Posts Tagged ‘safety’

This group of players braved high temps for Ultimate Frisbee this week.

It’s hot. We know that much for sure.  What’s an outdoor enthusiast to do when the temperatures reach the triple digits but the fun of Ultimate Frisbee, cycling or other outdoor activities still calls your name?

Drink more water: Okay, that’s a no brainer.  You should obviously increase fluid intake any time you’re participating in athletic activities, but the Centers for Disease Control website points out that it’s going to take more water than you think. During heavy exercise in extreme heat, the CDC recommends two to four 16-ounce glasses of water at a minimum. That means for the three hours that we played Ultimate Frisbee at South Park on Wednesday, we should each have had between three-quarters and 1 ½ gallons (3 to 5 liters) of water. I personally drank 3 liters (.79 gallons), and it was just right to keep me going. Make sure you’re planning ahead and bringing that much water along.

Replace salt, potassium and other minerals: If you’re sweating heavily, you’re losing salt and other minerals. Salt works in your body to maintain the balance of water inside and outside your cell walls. Most of us have high enough sodium intakes in our diets to avoid hypoatremia — a condition where water swells and damages cells due to imbalance caused by lack of sodium — but this is a real concern for high caliber athletes like ultra-marathoners and distance cyclists. For the rest of us, the most likely consequence of not replacing salt and minerals is muscle cramping. It’s an easy fix though; replace some of your water with an electrolyte sports drink and munch some potassium rich foods like bananas and oranges before you work out.  Interesting fact: everyone loses salt at a different rate, which is generally between 300 and 1,100 milligrams per pound of sweat.

Laura Sievert and Kirstin Smith at Ultimate Frisbee. The heat made hydration very important for all players.

Sunscreen: Apply often; apply liberally. Don’t forget that your lips and scalp can burn, too, and take proper precautions.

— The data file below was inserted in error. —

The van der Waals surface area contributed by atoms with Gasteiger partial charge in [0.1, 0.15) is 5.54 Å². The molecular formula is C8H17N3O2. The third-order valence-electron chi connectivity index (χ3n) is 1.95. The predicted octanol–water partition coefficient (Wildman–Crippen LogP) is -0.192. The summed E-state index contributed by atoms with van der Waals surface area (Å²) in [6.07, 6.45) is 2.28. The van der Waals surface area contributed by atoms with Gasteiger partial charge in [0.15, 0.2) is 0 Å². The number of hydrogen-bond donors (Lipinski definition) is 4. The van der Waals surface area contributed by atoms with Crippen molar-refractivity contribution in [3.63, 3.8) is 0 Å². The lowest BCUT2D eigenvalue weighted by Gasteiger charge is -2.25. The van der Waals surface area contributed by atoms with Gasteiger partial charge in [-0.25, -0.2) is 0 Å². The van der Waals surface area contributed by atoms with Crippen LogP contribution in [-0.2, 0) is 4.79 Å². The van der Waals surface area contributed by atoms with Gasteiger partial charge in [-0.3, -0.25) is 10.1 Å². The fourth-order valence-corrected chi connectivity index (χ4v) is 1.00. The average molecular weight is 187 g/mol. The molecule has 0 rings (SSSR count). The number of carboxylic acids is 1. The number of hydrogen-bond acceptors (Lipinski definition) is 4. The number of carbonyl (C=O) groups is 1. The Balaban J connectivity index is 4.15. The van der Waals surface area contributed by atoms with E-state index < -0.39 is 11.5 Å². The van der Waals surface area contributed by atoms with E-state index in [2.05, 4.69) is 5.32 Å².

Know what heat exhaustion and heat stroke symptoms are: Warning signs of heat exhaustion are heavy sweating, paleness, muscle cramps, fatigue, weakness, dizziness, headache, nausea and/or fainting. I happened to have the unfortunate experience of moderate heat exhaustion on a bike ride just a couple of weeks ago. I first noticed a headache brewing at about mile 12 of my ride. Just a few miles after that, I knew something was wrong and some of the other riders (thank you Jim and Greg) pointed out that I looked pale and needed to stop. Immediately, I realized that I had been unprepared for the heat and was experiencing the onset of heat exhaustion. I immediately got into the shade, cooled off as much as possible, drank a whole bottle of Powerade, and then headed back with Greg and Brian to where I could have myself and my bike picked up. The guys were super nice, and we took it slow and stopped several times while getting back to the car. I’m not going to lie, I was disappointed to cut my ride short, and it was hard to admit that I needed to turn back. I’m very glad I did though, because I was quite nauesated by the time I reached my car and further symptoms of heat exhaustion were not far behind.

The moral of the story is swallow your pride and know when you need to slow down or stop. There’s no harm in calling it quits in extreme heat, and there can be lots of harm if you keep going. If you’re out in the heat, and especially if you’re experiencing symptoms like I had, just stop. Have a buddy or two bring you back in case you need help. If you’re out by yourself, make sure someone knows where you are, when to expect you back, and what to do if you don’t get home. Do bring your cell phone for emergencies, but don’t make that your only plan. We all know that cell phones can break or not find a signal at the most inopportune times, so they shouldn’t be your only means of letting someone know where you are.

Heat stroke symptoms are much more serious and include  extremely high body temperature (above 103 orally), red/hot/dry skin (no sweating), rapid pulse, dizziness, nausea, confusion, headache and/or unconsciousness. Read the CDC site for complete recommendations on what to do, but if someone has these symptoms you must call for medical assistance immediately.  First-aid includes cooling the victim as fast as possible using shade, water on the body, a cool shower, a wet sheet — whatever you’ve got. Heat stroke is life-threatening and should be treated as such.